By Babajide Alabi
In recent times and especially as months turn to weeks and weeks to days in the run up to this month’s general elections a new trend has been noticed among Nigerian politicians and their followers. Observers have reported the “charged up” political atmosphere. The situation has changed from what it was a few months ago. It seems the tag “casual” that was initially placed on the nature of campaigns has now been replaced.
The tone and “texture” of everything has changed. What started as a “cruise control” for some of the candidates seem to have been too early to call. They have realised this and to forestall a defeat, they are exhibiting acts that can only be described as desperate.
The rallies are changing too. The politicians and their supporters are desperate now. They are not hiding this. The slogans shouting at the rallies say it all. They are becoming more of “cries” of war than the usual party slogans. And as the D-Day is fast approaching, there is no more room for Nollywood actors and actresses on the podium. The time for drama is gone. But for a few “tired legs” footballers there is little room on the podium to remind Nigerians why they were no longer household names.
The battle line is now clearly drawn. It is a battle for the soul of Nigeria. And the two major political parties are putting themselves up as saviours of the country. In one corner is the opposition party, which throughout its 4th Republic existence keeps changing in “nomenclature” while gathering (it seems) steam to “chase out” the incumbent. The cornerstone of the party’s manifesto is “change”. While on the other side is the self styled “biggest” political party in Africa. The longest reigning political party in Nigeria’s democratic history. The unique selling word for the party is “continuity” – that no need to “rock the boat”. The other ‘minor’ political parties are merely waiting for miracle that will take their candidates to Aso Rock.
As we journey towards February 14, some backers of the candidates are showing how desperate they are. They are gradually shedding the “gentlemanly” toga they had “pretentiously” adorned themselves with before. It is as if they had retreated to their “bunkers” to re-evaluate their strategies and came out with propaganda as the tool for winning.
They therefore have carefully and systematically replaced the word “campaign” with “propaganda”. In rallies, traditional media and social media networks, the political parties are trying to outdo each other. They definitely are strictly keeping to the Oxford Dictionary definition of propaganda, which is “ideas or statements that may be false or exaggerated and that are used in order to gain support for a political leader, party, etc.”
Have we not noticed of recent that there are many lies, rumours and half truths that are paraded in the media, social media networks? These are handiworks of politicians and supporters who would go any length to win elections. The trend is same. Facts are distorted and shared daily as truth. Pictures are manipulated and shared as originals. Everybody has turned to video producers, as we make and share video clips that are either full of lies or half truths. Some hitherto reputable broadcast stations have thrown professionalism to the dogs, as they join in the “show of shame.”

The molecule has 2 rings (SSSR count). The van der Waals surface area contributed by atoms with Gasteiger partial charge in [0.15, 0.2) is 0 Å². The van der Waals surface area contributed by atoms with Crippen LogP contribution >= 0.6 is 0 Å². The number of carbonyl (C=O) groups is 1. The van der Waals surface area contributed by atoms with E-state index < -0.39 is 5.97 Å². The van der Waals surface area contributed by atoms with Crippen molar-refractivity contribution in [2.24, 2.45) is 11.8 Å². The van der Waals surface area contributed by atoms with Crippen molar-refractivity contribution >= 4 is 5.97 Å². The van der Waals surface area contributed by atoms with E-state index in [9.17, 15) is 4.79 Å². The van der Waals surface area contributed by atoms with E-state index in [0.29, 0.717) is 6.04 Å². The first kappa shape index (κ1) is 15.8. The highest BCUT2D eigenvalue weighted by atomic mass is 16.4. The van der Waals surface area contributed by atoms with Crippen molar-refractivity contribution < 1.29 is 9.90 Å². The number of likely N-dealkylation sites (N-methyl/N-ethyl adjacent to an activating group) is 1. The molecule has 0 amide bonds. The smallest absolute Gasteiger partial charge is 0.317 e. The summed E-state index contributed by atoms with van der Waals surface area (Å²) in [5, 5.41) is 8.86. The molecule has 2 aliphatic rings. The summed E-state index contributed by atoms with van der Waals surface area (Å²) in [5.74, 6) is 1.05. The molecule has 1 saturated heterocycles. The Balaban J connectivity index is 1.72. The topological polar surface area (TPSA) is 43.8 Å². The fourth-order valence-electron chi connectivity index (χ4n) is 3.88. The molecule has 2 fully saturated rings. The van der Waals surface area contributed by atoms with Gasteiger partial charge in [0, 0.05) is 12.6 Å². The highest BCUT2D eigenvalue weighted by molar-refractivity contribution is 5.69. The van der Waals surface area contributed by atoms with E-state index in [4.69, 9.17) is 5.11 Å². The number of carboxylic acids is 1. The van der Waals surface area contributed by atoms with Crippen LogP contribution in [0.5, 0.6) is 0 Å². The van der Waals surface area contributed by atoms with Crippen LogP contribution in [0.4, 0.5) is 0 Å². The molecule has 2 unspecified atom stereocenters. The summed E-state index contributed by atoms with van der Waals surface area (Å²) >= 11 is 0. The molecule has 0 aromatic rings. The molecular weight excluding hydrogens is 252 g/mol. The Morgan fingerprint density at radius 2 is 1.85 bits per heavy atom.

Although this election will not be the first in the country’s history to be won or lost based on propaganda, it is, however, going down in history as the most fought based on lies and half truths. What we are witnessing right now is not descent campaign but “high volume” propaganda. Political leaders descending so low to “encourage” lies as truths, trying to hoodwink the populace. We, the masses, seem not to mind though, as we also have our own share of the blame.
There are “citizen” reporters all over the places, sharing lies and half truths in their blogs. Nigerian bloggers are born every minute trying to “fill the gaps” for mainstream journalism. However, the danger is that these “citizen” journalists, because they are not regulated, are doing more damage to the art of reporting or writing than any other group. They have become dangerous mouthpieces for “senseless” politicians who seem not to care for anything apart from their ascendancy to power.
How long shall we go before majority of Nigerian politicians realise that elections into public offices is not a matter of do or die? If only we can change the psyche of these politicians, that it is all about service and not the luxury of the post or office, may be there would be sanity. However, with what is being witnessed in the country among the incubents and their opponents, it is glaring that service is not the motivating factor for contesting.
The concern is not with the politicians though. It is the followership. Nigerian political supporters are known to be die hard fanatics, who only see the good in their leaders and are ready to “violently” defend anything negative said about them. When properly “tuned” and “wired” they can go to any length. They are very “inflamable” at any slight prompting. We are witnesses to the aftermath of unguided statements by some politicians before, during and after elections in the past. What happened during the Second Republic in some states of Nigeria is still fresh in our ‘history’, We could not have hastily forgotten what happened in some of the Northern states after the 2011 Presidential Elections.
Let us appeal to the politicians to calm down. And to the supporters, they should realise that the country is bigger than an individual, group of individuals or a political party. To observers, what happens before, during and after the February 14, 2014 will determine the future of this country. We are seeing what is happening now, we do not know what would happen on or after the Election Day. But one thing is glaring, Nigerian politicians still have so much to learn and to tAke in on elections process.